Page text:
• “It made him a more interesting study” – this makes it seem as if Dorian is but a scientific experiment and that Sibyl is only a new factor that may lead to new developments
  • “One could never pay too high a price for any sensation.” – a dangerous statement that could cause a man’s downfall into immorality
  • “reminded him it was time to dress for dinner” – very much in keeping with the idea of aristocracy and extravagance
  • “The panes glowed like plates of heated metal. The sky above was like a faded rose.” – the description of the outside gives the image of danger, fire and sexuality, linking to the major themes in the novel
  • “engaged to be married to Sibyl Vane” – Dorian tells Lord Henry first, trusts him (like Basil did when he let him dine with Dorian). Dorian is engaged to marry Sibyl, not Imogen or Juliet, she is referred to by her real name.

Chapter 5

  • “sitting in the one armchair that their dingy sitting-room contained” – detail of the homes of the lower classes are lacking, probably due to the fact that Wilde literally didn’t know the conditions they lived in, and thus made assumptions, “The flies buzzed around the table, and crawled over the stained cloth”
  • ” ‘I am so happy!’ she repeated, ‘and you must be happy too!’ ” Sibyl has a very childlike view on life and happiness, very dreamy, she “pouts” when she doesn’t understand, an infantile mannerism. Later on – “Her little feet pattered” – constantly referred to as a child.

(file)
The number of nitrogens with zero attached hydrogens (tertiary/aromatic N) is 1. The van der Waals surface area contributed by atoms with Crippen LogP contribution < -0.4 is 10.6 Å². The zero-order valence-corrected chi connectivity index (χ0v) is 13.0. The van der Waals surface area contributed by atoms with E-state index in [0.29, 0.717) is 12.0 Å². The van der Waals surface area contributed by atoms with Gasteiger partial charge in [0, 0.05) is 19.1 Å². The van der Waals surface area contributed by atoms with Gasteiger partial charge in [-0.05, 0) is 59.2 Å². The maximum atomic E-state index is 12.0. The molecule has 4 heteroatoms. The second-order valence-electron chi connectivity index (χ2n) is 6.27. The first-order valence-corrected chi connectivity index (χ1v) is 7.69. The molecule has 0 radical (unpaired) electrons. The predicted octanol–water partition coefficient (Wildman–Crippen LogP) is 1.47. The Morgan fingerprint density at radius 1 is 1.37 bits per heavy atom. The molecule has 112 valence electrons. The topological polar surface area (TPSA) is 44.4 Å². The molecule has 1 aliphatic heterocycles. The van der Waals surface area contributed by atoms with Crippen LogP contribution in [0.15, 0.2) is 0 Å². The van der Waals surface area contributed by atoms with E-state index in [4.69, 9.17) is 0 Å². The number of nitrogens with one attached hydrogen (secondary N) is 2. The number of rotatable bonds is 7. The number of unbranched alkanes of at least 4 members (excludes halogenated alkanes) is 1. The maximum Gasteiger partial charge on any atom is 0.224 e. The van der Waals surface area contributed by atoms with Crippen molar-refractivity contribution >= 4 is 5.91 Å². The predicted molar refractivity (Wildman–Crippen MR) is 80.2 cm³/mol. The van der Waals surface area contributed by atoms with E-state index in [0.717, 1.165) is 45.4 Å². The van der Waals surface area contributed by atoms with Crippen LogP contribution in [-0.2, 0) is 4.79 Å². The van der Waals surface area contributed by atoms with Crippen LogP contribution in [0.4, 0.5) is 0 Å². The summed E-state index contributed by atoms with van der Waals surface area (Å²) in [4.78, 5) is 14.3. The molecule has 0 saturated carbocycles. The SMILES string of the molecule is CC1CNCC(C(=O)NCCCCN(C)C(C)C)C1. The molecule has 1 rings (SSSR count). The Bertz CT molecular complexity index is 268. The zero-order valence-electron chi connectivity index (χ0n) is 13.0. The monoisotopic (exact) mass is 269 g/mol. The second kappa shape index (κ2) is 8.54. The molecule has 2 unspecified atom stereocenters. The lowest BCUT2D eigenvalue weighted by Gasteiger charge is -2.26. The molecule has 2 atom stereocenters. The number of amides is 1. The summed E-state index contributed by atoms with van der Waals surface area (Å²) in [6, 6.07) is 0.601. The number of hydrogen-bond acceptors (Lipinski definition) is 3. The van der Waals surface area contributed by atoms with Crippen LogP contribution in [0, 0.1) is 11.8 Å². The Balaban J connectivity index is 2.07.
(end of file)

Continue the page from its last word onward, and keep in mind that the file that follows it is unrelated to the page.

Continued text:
• “thin bismuth-whitened hands” gives a negative portrayal of the lower classes, not eating much, not cleaning the stage make up off of themselves etc
  • “Prince Charming rules life for us now” – shows her infatuation with Dorian, he has complete manipulative control of her now.
  • “though I feel so much beneath him” – even she knows that in social respects she is not worthy to be married to him,
  • “But it only pains you because you loved him so much” – innocent and naivety, she doesn’t think there could be any other reason for her mother to not wish to speak of Sibyl’s father, couldn’t imagine any dark secrets.
  • “thick-set of figure,” “clumsy” – negative and uneducated portrayal of James Vane, almost seems like an animal, his description doesn’t seem to connect with his caring and protective personality.
  • “She mentally elevated her son to the dignity of an audience” – all that Mrs Vane thinks about is the stage and theatre, which is shown through Wilde constantly referring to her and her thoughts using theatrical terms
  • “horrid London” – he doesn’t want to live there anymore, he looks forward to a new and prosperous future
  • “Only swell people go to the Park” – the Park is a place that he upper classes go to ‘be seen’, and so James thinks that he is too “shabby” to go, as he isn’t dressed in finery